Contador had some mighty impressive short efforts in 2016-2017, but not a single great long effort.
 
I really doubt that. We have already seen very fast short ascents more than five years ago, only later fast long efforts. The power curve of the modern riders is different to the ones of the older generation. Pantani's time on Mende pales in comparison to his Alpe d'Huez ascents.

Contador had some mighty impressive short efforts in 2016-2017, but not a single great long effort.
With Contador I really wonder how much his climbing style change affected him in that regard. The standing style for super long I think just wasn't sustainable at all on long climbs.

But the general trend about longer vs shorter climbs is definitely true, although I also wonder how much of it was simply down to long climbs rarely being blasted from the bottom. I feel like the few times they actually did the climbing times were pretty fast, particualrly Quintana on AdH, who I think rode a ridiculous split doing near Pantani pace the first few kms before losing 2 minutes to Pantani in the 2nd half. Meanwhile Nibali's Hautacam time was actually really fast as well if consider he was alone for 10km.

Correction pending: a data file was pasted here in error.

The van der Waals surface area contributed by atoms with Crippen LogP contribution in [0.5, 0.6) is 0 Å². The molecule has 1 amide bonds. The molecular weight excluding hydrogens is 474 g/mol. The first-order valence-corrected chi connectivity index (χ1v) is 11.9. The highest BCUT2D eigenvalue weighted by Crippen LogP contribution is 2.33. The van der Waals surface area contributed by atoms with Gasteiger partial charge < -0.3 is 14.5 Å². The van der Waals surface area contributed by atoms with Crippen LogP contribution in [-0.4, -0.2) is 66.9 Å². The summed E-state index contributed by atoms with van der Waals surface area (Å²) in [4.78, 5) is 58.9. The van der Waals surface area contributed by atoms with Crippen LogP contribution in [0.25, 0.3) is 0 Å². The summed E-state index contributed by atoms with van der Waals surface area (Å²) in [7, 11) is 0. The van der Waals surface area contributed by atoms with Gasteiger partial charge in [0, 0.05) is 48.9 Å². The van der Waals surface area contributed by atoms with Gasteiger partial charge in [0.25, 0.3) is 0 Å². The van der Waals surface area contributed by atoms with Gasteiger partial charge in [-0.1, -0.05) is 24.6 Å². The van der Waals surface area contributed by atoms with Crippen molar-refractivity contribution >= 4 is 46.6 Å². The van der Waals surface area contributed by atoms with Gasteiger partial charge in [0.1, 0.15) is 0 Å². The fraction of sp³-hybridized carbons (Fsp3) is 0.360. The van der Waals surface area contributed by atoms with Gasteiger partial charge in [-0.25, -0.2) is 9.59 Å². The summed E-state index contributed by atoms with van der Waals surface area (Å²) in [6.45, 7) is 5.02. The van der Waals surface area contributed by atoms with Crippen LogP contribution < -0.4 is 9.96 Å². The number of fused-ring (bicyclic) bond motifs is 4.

I really doubt that. We have already seen very fast short ascents more than five years ago, only later fast long efforts. The power curve of the modern riders is different to the ones of the older generation. Pantani's time on Mende pales in comparison to his Alpe d'Huez ascents.

Contador had some mighty impressive short efforts in 2016-2017, but not a single great long effort.

24 minutes is not even a very short effort. This is not a 15-minute climb. Cyclists who can perform in races 6.5 w/kg for this duration win Grand Tours. 6.8-6.9 is something else. What do you think is the percentage drop between 24-minute and 1-hour effort? 0.4-0.5 w/kg drop would correspond to 6-7% and this is consistent with their performances in races. FTP is calculated as 20-minute power reduced by 5%. FTP is not the same as 1-hour power (but cyclists can still maintain it for substantial time, according to researches it's on usually in 35-55 minutes range) but here we have a 24-minute effort and the drop I mentioned is 6-7% (so realistic for a 1 hour vs 24 minute effort).
 
24 minutes is not even a very short effort. This is not a 15-minute climb. Cyclists who can perform in races 6.5 w/kg for this duration win Grand Tours. 6.8-6.9 is something else. What do you think is the percentage drop between 24-minute and 1-hour effort? 0.4-0.5 w/kg drop would correspond to 6-7% and this is consistent with their performances in races. FTP is calculated as 20-minute power reduced by 5%. FTP is not the same as 1-hour power (but cyclists can still maintain it for substantial time, according to researches it's on usually in 35-50 minutes range) but here we have a 24-minute effort and the drop I mentioned is 6-7% (so realistic for a 1 hour vs 24 minute effort).
Here's where the fun starts.

If you do an hour long climb, you're gonna climb like 800m more and the altitude already starts affecting your permance quite a bit. There are no hour long climbs at 500m average altitude.